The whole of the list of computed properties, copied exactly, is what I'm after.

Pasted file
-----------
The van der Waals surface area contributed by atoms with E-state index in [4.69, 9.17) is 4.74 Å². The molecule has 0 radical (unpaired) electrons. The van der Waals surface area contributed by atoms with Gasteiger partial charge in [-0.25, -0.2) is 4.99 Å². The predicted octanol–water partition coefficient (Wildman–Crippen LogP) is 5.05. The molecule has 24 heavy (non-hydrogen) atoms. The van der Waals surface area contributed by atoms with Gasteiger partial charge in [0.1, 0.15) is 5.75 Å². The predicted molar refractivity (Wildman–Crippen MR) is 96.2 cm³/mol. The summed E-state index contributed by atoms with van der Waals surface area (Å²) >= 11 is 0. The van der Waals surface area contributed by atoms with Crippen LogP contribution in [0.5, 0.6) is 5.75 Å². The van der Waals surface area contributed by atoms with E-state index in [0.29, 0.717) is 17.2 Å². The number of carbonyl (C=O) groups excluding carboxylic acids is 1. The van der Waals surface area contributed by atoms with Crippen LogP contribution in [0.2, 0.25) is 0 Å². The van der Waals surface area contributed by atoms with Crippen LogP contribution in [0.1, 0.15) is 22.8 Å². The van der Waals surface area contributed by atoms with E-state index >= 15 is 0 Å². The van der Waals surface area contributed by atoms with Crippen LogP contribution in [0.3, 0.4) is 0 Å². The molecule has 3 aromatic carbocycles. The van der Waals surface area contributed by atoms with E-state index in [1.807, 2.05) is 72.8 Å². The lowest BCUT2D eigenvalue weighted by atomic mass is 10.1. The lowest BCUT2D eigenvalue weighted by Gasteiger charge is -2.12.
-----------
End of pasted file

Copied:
The van der Waals surface area contributed by atoms with E-state index in [4.69, 9.17) is 4.74 Å². The molecule has 0 radical (unpaired) electrons. The van der Waals surface area contributed by atoms with Gasteiger partial charge in [-0.25, -0.2) is 4.99 Å². The predicted octanol–water partition coefficient (Wildman–Crippen LogP) is 5.05. The molecule has 24 heavy (non-hydrogen) atoms. The van der Waals surface area contributed by atoms with Gasteiger partial charge in [0.1, 0.15) is 5.75 Å². The predicted molar refractivity (Wildman–Crippen MR) is 96.2 cm³/mol. The summed E-state index contributed by atoms with van der Waals surface area (Å²) >= 11 is 0. The van der Waals surface area contributed by atoms with Crippen LogP contribution in [0.5, 0.6) is 5.75 Å². The van der Waals surface area contributed by atoms with E-state index in [0.29, 0.717) is 17.2 Å². The number of carbonyl (C=O) groups excluding carboxylic acids is 1. The van der Waals surface area contributed by atoms with Crippen LogP contribution in [0.2, 0.25) is 0 Å². The van der Waals surface area contributed by atoms with Crippen LogP contribution in [0.1, 0.15) is 22.8 Å². The van der Waals surface area contributed by atoms with E-state index >= 15 is 0 Å². The van der Waals surface area contributed by atoms with Crippen LogP contribution in [0.3, 0.4) is 0 Å². The molecule has 3 aromatic carbocycles. The van der Waals surface area contributed by atoms with E-state index in [1.807, 2.05) is 72.8 Å². The lowest BCUT2D eigenvalue weighted by atomic mass is 10.1. The lowest BCUT2D eigenvalue weighted by Gasteiger charge is -2.12.